29 November 2007

Putting it plainly

Thinking Through My Fingers is one of several blogs pointing to the NYT story about a teenage girl who killed herself after a cruel hoax. TTMF references another pointer, from Asymmetric Information. I have to comment that Jim Putnam's TTMF post is lucid, while I had to read AI several times before understanding exactly what Megan McArdle's take was. Having gotten there, though, I find myself in broad agreement with her response, if not with every detail of her assessment.

For the purposes of this post, it matters not to me whether any of the components of the story are real or whether the whole thing is an invention. I understand, and do not criticise, McArdle's refusal to believe it genuine, but there are enough instances of young people topping themselves after bullying for this one to be perfectly feasible. Either way, the general human nastiness which runs through the whole thing is real enough, whether it emanates from real events or somebody's invention. And the particular nastiness running through the "Megan had it coming" blog (I refuse, for once, to give a link) is, in many ways, even more sickening than the initial hoax.

Unlike Jim, by the way, this doesn't tempt me to towards acceptance of the abstract evil in which neither of us believe. It simply reminds me that there is an awful lot of unpleasantness around, distributed throughout most of us, against which we should be always on guard.

Bullying, at any age, is a part of our human societies which is not taken nearly seriously enough, though I don't claim to have any easy answers to how it might be better dealt with. This particular case (whether it be real or hypothetical) involves an act of bullying of a particular type, in which adult power and knowledge of medical vulnerability are turned against a victim at a particularly vulnerable. Megan Meier seems, as in many cases, to have been both victim and perpetrator at different times, and I don't kid myself that I know how to disentangle such cases let alone solve or prevent them. The adult involved, however, is a different matter. In my book, in natural justice if not in law, she committed an offence which unintentionally caused death - and that, in plain words, is manslaughter.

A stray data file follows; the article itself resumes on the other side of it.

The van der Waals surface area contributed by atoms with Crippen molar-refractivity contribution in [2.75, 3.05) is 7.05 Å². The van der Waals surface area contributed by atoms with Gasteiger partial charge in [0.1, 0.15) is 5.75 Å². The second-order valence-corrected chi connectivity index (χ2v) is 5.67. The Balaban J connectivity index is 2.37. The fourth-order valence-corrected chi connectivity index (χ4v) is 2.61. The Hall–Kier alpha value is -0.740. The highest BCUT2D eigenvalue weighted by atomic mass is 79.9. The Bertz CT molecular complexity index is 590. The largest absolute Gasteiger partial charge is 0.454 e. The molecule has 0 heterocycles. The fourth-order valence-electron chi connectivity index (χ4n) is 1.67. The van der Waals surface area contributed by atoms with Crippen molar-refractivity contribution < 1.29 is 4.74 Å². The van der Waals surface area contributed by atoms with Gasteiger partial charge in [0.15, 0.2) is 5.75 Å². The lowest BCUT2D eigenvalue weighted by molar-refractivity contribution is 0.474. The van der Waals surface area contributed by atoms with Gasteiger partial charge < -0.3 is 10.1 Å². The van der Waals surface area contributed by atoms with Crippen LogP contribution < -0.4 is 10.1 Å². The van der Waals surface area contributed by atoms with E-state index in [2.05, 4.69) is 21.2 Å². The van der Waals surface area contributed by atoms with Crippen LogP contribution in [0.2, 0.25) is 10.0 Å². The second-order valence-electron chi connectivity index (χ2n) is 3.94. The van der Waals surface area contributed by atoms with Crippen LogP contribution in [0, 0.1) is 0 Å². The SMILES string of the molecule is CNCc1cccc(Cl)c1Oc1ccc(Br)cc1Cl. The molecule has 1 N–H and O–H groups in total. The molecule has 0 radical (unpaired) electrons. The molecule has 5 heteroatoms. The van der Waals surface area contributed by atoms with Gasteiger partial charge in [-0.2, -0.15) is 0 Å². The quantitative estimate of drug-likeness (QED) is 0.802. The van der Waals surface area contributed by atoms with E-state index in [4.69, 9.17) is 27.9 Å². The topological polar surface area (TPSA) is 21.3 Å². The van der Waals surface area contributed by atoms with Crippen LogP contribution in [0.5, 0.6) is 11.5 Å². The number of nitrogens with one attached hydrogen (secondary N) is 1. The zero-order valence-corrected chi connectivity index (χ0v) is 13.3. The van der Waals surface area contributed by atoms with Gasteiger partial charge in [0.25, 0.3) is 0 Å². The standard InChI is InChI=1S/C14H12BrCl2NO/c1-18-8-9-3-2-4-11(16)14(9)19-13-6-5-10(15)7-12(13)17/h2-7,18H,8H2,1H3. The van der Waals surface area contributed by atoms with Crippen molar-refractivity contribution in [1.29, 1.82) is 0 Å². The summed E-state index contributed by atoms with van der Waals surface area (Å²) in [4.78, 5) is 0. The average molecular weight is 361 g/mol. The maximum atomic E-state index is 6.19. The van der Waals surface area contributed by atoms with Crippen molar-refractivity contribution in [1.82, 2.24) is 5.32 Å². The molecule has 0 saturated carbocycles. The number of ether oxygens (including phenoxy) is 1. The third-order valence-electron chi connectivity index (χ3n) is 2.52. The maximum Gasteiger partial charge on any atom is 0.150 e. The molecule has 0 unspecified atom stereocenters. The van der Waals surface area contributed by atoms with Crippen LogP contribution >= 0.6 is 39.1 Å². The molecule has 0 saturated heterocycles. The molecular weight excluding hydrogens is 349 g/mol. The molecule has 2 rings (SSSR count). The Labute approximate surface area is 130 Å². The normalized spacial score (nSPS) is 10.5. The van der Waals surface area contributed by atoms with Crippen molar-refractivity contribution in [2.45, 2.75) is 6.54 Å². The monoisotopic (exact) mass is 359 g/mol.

Law, however, is the last resort when dealing with social ills. In this, if nothing else, I am probably in agreement with Megan McArdle. Laws may or may not be ancillary instruments in dealing with bullying, but bullying itself will only reduce when it is not tolerated by those amongst whom it is perpetrated - and that, again in plain words, is you and me.

What you do about it is up to you. What I should do about it is probably far, far more that I actually do in reality. But a bare minimum, if I am to look myself in the face, is to leave no doubt where I stand on the issue. So, to all those commenting in their nasty, slimy, cowardly little blog, that "Megan had it coming", let me say clearly: they disgust me and I feel nothing but contemptuous revulsion for their shallow flocklike unpleasantness.

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